While one of the most engaging parts of Hopscotch is racing from venue to venue to catch your favorite acts, it’ll be hard to find a reason to leave Neptune’s Thursday night.
Kicking off the lineup is David Mueller’s solo electronic project TZYVYX (pronounced civics). Mueller is a member of Raleigh’s Birds of Avalon and Heads on Sticks, but his solo project eschews traditional song structures for experimental electronic soundscapes. TZYVYX builds off of little, using few vocals, sleek synthesizers, and minimal percussion to fill the room. His live performances incorporate the use of projectors and CRT TV sets, creating a powerful atmosphere hard to step away from.
Following TZYVYX is former Asheville local Nick James. James was previously in a Raleigh band, Oulipo, but also has adopted a radically different sound for his solo music. With slow, grinding tempos, his tracks use building chromatic melodies and drones to create a supremely menacing post-apocalyptic atmosphere. As tension builds James sporadically releases that kinetic energy with thick-as-concrete industrial bass punches. It’s startlingly cathartic for music that seems so sparse, but feels natural. Utilizing visuals for most of his live performances as well but had the following to say on them in an interview with The News & Observer: “…with my show, I kind of thought, since it’s built for sound systems – there’s a lot of bass, there’s a lot of heavy, kind of reverberating, cinematic sound – I want visuals, but projections aren’t necessarily high-definition enough. So, I’ve kind of gone with this HDMI, dual flat-screen situation that gives it this kind of high-definition sound environment that, when people are listening to the music and watching the visuals, it’s a much different, musical experience.”
Up next on Thursday night’s lineup is Chicago’s Teklife member DJ Earl. After gaining a steadfast knowledge of Chicago’s juke culture at a young age from other Teklife DJs like Rashad, Spinn, and Traxman, DJ Earl began producing his own sounds that promote a fresh generation of footwork. While Earl was not a part of the official Hopscotch lineup last year, he took the stage of King’s the night before with DJ Paypal and DJ Big Hank kicking off the festival.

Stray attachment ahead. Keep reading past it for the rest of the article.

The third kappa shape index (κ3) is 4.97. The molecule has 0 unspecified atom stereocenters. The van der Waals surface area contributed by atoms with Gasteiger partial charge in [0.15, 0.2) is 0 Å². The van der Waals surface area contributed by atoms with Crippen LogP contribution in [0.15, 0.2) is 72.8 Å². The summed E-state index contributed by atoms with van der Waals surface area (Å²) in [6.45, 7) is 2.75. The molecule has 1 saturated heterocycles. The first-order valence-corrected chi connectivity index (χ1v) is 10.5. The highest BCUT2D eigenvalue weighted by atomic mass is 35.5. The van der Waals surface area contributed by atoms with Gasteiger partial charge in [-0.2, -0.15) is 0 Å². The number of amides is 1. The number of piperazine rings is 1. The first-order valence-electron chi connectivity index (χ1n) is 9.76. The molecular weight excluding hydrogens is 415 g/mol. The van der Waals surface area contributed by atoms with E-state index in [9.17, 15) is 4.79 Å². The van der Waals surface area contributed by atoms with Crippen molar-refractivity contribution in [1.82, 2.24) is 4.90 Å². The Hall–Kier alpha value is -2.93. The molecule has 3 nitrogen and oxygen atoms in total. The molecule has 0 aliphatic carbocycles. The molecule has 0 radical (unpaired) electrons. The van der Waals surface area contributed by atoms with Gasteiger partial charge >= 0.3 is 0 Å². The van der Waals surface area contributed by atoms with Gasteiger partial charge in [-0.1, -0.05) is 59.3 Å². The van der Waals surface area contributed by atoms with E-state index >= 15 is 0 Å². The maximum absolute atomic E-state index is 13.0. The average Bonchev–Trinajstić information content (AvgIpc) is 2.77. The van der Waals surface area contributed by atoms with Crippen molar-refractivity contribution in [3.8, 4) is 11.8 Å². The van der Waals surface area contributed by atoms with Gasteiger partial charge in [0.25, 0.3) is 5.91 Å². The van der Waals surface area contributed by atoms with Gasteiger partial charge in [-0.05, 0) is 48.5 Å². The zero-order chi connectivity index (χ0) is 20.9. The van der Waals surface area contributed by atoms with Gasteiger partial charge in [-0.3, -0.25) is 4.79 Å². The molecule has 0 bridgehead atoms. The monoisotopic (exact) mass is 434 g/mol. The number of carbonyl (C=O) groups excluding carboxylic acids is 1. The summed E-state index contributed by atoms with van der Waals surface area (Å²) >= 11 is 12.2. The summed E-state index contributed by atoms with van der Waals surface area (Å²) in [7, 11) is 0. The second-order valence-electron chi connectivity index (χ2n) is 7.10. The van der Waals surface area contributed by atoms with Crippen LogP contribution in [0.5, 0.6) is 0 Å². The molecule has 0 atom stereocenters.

Closing out the night at Neptunes is UK producer Mumdance whose energetic, grime dance music will make it hard to leave the parlour to race over to CAM to catch Cashmere Cat.
The realm of electronic music tends to consist of much more than just audio when compared to other genres. Electronic artists and producers are increasingly including more and more visual substances to their work, tying together the very compatible worlds of electronically produced music and design. If anyone has come close to mastering this art, Nick James has.
It seems the deeper you dig on this enigmatic young electronic performer, currently residing in New York City, the less you know about him. 22-year-old James graduated from UNC-Asheville and moved to NYC after spending some time in Japan. He writes for Tiny Mix Tapes under the name SCVSCV and runs the experimental publication Asystems – a product of The Actual School. He describes his experimental music as creating an atmosphere for its audience, combining multimedia design with his haunting yet melodic tracks.
For each album released on Asystems – which he runs with two of his former roommates from UNCA – James creates a website perfectly matching the two aesthetics together, drawing the listener in closer and forcing them to absorb the piece more critically.
With his recent release of Drago on the 16th, Nick James put out satyri.co. This conceptual site sucks its visitors into an icy realm where they can explore the five tracks off Drago in addition to other exclusive visual and audio features. The actual tracks off Drago are upbeat and playful but have a complex structure to them, melodies orchestrated so meticulously only to be shattered perfectly with a violent mechanic. Captivating vocals, often not in English, add to the confusion and comfort of the arrangement. A few sentences give the website and tracks little justice, and the full experience can only be taken in by entering the site with a pair of headphones.
Nick James plays the first night of Hopscotch this year at Neptunes, opening for DJ Earl and Mumdance. With HD visuals at his live performances, his quiet presence is sure to fill the room.